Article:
jump to navigation

“Red Flags” give early warning of impending BI reporting failures January 23, 2006

Posted by Cyril Brookes in General, Issues in building BI reporting systems.

Successful BI systems developers often rely on many inter-dependent factors coming neatly together.  When they do, they may simply be lucky.

Worse;  failure in BI can result if you get only one significant thing wrong.  Perhaps the best slant on failure is that it ony becomes apparent some time after implementation, and often those responsible are off on other things. The enterprise, however, always suffers in the longer term.  I propose that we can detect potential failure in BI development because it mostly occurs when we build the “wrong things”.   The specification is the culprit.  Here are 5 “Red Flags” that warn you.

  1. Unimaginative Specification – Is your BI System Specification simply a set of KPIs drawn from a standard set of corporate or industry KPIs or measures?
  2. Hard Information only here; Soft Information need not apply Kaplan’s “Balanced Scorecard” approach raises the issue of extended scope in reporting, but the focus is on extended hard data reporting.  However, it is our experience that there is also a need for balance in BI systems reporting that emphasizes and integrates hard and soft sources of information.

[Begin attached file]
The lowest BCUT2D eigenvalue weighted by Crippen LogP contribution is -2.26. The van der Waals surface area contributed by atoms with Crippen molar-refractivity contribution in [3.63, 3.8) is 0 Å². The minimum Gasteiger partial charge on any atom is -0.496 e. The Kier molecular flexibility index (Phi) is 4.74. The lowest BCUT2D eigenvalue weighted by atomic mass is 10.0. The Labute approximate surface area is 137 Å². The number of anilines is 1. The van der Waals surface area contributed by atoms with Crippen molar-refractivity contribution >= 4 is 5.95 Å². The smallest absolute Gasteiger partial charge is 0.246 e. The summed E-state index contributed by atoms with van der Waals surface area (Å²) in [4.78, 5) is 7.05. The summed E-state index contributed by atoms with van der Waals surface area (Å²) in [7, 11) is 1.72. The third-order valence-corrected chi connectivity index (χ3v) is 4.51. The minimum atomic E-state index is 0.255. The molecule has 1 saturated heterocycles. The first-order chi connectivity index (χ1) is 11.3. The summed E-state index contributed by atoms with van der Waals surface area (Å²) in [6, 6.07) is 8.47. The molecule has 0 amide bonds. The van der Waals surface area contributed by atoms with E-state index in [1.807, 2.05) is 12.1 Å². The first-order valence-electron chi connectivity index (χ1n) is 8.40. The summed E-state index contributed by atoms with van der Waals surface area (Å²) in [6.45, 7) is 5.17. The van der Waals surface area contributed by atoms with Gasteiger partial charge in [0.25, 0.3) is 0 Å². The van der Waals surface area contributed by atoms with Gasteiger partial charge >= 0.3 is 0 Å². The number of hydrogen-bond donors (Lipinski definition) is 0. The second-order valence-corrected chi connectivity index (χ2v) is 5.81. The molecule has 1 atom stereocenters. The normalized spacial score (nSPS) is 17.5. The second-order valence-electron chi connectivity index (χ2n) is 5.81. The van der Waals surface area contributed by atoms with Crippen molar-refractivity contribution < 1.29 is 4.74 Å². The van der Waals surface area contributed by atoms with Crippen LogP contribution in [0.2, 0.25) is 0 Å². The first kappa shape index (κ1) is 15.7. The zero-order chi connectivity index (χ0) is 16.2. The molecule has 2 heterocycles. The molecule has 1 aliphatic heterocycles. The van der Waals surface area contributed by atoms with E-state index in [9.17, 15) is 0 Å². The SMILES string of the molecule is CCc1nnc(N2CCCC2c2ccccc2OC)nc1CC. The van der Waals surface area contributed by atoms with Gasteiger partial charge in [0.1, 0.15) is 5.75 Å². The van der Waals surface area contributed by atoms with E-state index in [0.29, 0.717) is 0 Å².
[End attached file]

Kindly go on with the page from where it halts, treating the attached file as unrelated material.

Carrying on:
3. No Surprises, in this system – tell me where the problems are!  – Just like corporate customers, executive users of BI systems ought to be delighted, at least occasionally.   This implies that they come across unusual, particularly useful, items, or that they find that it is easy to determine the implications from a set of numbers – for whatever reason
  4. IT Analyst and Executive User Disconnect – Executive users of a BI reporting system and the IT analyst designers have different objectives and reward mechanisms.
  5. Intellectual Property Discarded; repeat BI specification interview coming up –  Nothing turns off an executive faster than feeling his/her time is being wasted because the interviewer is unaware of the content of earlier meetings.

I’ll develop these thoughts  in successive posts.



No comments yet — be the first.

Leave a Reply

Fill in your details below or click an icon to log in:

WordPress.com Logo

You are commenting using your WordPress.com account. Log Out / Change )

Twitter picture

You are commenting using your Twitter account. Log Out / Change )

Facebook photo

You are commenting using your Facebook account. Log Out / Change )

Google+ photo

You are commenting using your Google+ account. Log Out / Change )

Connecting to %s

%d bloggers like this: